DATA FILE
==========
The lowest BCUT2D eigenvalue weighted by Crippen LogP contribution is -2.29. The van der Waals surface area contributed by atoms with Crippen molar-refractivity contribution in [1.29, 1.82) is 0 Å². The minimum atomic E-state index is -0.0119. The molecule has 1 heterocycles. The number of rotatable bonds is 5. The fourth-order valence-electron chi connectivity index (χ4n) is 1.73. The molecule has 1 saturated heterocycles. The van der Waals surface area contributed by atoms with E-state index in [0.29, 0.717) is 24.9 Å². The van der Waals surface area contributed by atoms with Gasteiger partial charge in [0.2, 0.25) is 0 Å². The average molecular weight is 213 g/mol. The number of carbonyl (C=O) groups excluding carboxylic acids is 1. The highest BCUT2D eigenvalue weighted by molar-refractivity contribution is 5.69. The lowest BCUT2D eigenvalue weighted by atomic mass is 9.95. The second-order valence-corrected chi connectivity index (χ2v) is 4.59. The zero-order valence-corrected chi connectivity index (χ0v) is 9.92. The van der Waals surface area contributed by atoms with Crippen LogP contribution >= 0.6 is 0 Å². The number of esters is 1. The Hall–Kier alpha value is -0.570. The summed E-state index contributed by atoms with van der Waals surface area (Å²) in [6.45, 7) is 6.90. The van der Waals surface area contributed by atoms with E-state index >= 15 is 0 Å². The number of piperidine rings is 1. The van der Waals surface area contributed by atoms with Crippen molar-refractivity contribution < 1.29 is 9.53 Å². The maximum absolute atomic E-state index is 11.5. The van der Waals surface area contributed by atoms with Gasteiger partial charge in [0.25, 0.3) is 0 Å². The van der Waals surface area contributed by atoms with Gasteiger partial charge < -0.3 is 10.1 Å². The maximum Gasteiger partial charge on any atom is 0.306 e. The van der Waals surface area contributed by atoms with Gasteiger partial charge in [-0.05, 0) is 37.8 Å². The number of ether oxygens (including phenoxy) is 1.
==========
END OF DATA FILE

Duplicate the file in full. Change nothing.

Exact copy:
The lowest BCUT2D eigenvalue weighted by Crippen LogP contribution is -2.29. The van der Waals surface area contributed by atoms with Crippen molar-refractivity contribution in [1.29, 1.82) is 0 Å². The minimum atomic E-state index is -0.0119. The molecule has 1 heterocycles. The number of rotatable bonds is 5. The fourth-order valence-electron chi connectivity index (χ4n) is 1.73. The molecule has 1 saturated heterocycles. The van der Waals surface area contributed by atoms with E-state index in [0.29, 0.717) is 24.9 Å². The van der Waals surface area contributed by atoms with Gasteiger partial charge in [0.2, 0.25) is 0 Å². The average molecular weight is 213 g/mol. The number of carbonyl (C=O) groups excluding carboxylic acids is 1. The highest BCUT2D eigenvalue weighted by molar-refractivity contribution is 5.69. The lowest BCUT2D eigenvalue weighted by atomic mass is 9.95. The second-order valence-corrected chi connectivity index (χ2v) is 4.59. The zero-order valence-corrected chi connectivity index (χ0v) is 9.92. The van der Waals surface area contributed by atoms with Crippen LogP contribution >= 0.6 is 0 Å². The number of esters is 1. The Hall–Kier alpha value is -0.570. The summed E-state index contributed by atoms with van der Waals surface area (Å²) in [6.45, 7) is 6.90. The van der Waals surface area contributed by atoms with E-state index >= 15 is 0 Å². The number of piperidine rings is 1. The van der Waals surface area contributed by atoms with Crippen molar-refractivity contribution < 1.29 is 9.53 Å². The maximum absolute atomic E-state index is 11.5. The van der Waals surface area contributed by atoms with Gasteiger partial charge in [0.25, 0.3) is 0 Å². The van der Waals surface area contributed by atoms with Gasteiger partial charge < -0.3 is 10.1 Å². The maximum Gasteiger partial charge on any atom is 0.306 e. The van der Waals surface area contributed by atoms with Gasteiger partial charge in [-0.05, 0) is 37.8 Å². The number of ether oxygens (including phenoxy) is 1.